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From migrant workers to major-league sports stars, a new book of poetry written by an intensive reading class at Deltona High School pays tribute to all aspects of Hispanic culture.

Bachata, Merengue, Salsa: Poetry of Hispanic Heritage is a compendium of 32 poems from 11th-grade students in a class taught by Hazel Sparrow.

The book, which features both free-verse and acrostic-style poems, is the second published by one of Sparrow’s classes. Last year, Sparrow’s intensive reading class published Rhyme Rhythm Refrain: Poetry of Black History.

As a medium where a large amount of information can be expressed in short passages, Sparrow said poetry provided the ideal form to get “reluctant readers,” like the students in her class, to open up and be creative.

“We have students here who stayed the course, who had a challenging assignment, and they stepped up to the plate, and they did it,” Sparrow said.

Sparrow and her class held a launch party for the new book at the school Jan. 17.

In addition to just writing the poems themselves, she explained, the assignment required the students to research various topics, do multiple drafts of their work, and to help their peers evaluate and improve their writings.

“If they are struggling readers, they need to know the other end of the spectrum,” Sparrow explained. “Everything you read, somebody wrote. So now, they can become writers, to have somebody read their stuff.”

The students’ writings included topics ranging from migrant workers to Latino stereotypes to notable public figures, including Supreme Court Justice Sonia Sotomayor, actress Sofía Vergara, and baseball player Alex Rodriguez.

Volusia County Poet Laureate Dr. David B. Axelrod attended the book launch party, to hear the students recite their poetry and to give his feedback and advice to the young poets.

Axelrod is director of the Creative Happiness Institute and its Young Poets Mentoring Program. He praised the students for not only writing poetry, but informative poetry.

“Having a passion and wanting to say something is the most important thing … the steps you’ve gone beyond are, first, to really base what you want to do on knowledge, on fact,” he said. “Not just [on] a gut reaction, but something that will have the precision and the importance to command the respect of not just your family, but the people around you.”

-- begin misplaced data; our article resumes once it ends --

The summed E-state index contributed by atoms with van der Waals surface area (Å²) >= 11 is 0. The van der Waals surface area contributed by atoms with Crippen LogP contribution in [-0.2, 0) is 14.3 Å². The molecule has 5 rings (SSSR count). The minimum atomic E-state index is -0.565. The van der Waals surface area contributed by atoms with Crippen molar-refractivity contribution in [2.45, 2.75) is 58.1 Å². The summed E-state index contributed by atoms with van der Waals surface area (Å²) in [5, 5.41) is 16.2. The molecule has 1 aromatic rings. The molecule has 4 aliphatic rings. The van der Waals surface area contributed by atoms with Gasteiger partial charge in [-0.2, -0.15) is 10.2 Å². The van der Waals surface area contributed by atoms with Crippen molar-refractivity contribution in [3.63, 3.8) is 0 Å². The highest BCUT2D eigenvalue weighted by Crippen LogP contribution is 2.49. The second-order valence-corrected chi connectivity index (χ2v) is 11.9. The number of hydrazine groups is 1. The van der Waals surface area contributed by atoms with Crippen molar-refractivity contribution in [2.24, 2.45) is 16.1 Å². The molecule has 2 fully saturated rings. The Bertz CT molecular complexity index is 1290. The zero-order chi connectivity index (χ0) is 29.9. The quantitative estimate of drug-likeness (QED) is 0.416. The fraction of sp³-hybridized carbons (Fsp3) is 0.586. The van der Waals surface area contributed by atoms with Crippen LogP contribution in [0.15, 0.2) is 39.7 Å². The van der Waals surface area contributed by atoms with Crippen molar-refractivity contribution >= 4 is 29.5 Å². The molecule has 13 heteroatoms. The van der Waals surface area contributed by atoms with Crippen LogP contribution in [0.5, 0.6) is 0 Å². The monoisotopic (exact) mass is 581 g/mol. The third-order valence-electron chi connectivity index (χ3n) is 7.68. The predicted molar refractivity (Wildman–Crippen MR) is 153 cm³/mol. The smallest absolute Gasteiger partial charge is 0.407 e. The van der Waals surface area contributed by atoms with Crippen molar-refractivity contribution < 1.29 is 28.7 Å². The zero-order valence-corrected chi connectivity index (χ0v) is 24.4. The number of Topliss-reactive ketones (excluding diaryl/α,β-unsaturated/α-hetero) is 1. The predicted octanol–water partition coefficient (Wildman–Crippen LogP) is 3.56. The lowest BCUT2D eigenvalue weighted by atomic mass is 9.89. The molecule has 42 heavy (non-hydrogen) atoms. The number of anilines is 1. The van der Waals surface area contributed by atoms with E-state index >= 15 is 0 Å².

Giving the students a chance to say something important to them can also help coax so-called “reluctant readers” into reading and writing.

“It’s not like you have to go to an honor class to find people who really have something important to say. Why would you want to read, if it wasn’t important to you?” Axelrod said. “The reason a lot of these kids are ‘reluctant’ is twofold: sometimes it’s [that they speak English as] second-language … but the good part about this is, it doesn’t label kids as not able to learn. It tells them, ‘Here’s a good reason why you want to learn more,’ and they respond to that.”

The project was made possible by a grant from FUTURES Foundation for Volusia County Schools, a nonprofit that supports public schools. Sparrow printed the book through Lulu.com, an online self-publishing platform.

In addition to the copies printed for the students, 25 copies of the book have been sent to the Deltona Middle, Heritage Middle, and Galaxy Middle School libraries.

“Generally, when you write something for a teacher, they grade it, and it goes into a file cabinet, never to see the light of day again,” Sparrow said. “What I try to do is give my kids opportunities to have a real audience.”

That aspect gave the assignment special meaning for students like Ameilia Chucci, who wrote a poem about longtime Yankees third baseman Alex Rodriguez.

“I felt like it was really inspiring to make us create and to write something that we get to publish,” she said.

Another student featured in the book is Miguel Mendez, who actually took Sparrow’s class last year, and is now a senior at Deltona High School. He had one poem published in last year’s book of poetry, Rhyme Rhythm Refrain: Poetry of Black History, but Mendez admits he didn’t exactly give the class his all.

“I was in her class last year as a junior, and I had her first period, which is not the best. I spent most of my time in her class just sleeping,” he said. “It was kind of hard to get it done, because I wasn’t very motivated.”

The class did, however, awaken Mendez to a love of poetry. Now, Mendez said he writes his own poetry in his free time. When he learned Sparrow was publishing another book of poems, he asked if he could contribute.

“It’s a different way to express myself. I’ve always depended on music to express myself … so, when I started writing poetry, when we did the class, she explained that the music we listened to is just like poetry,” he said. “I sat down and started thinking and, ‘Well, yeah, it is.’”

In the end, he wrote three poems for this year’s book.

Bachata, Merengue, Salsa: Poetry of Hispanic Heritage is available in paperback from Lulu.com, for $8.95. Visit https://bit.ly/2Dwtwsb to order a copy.

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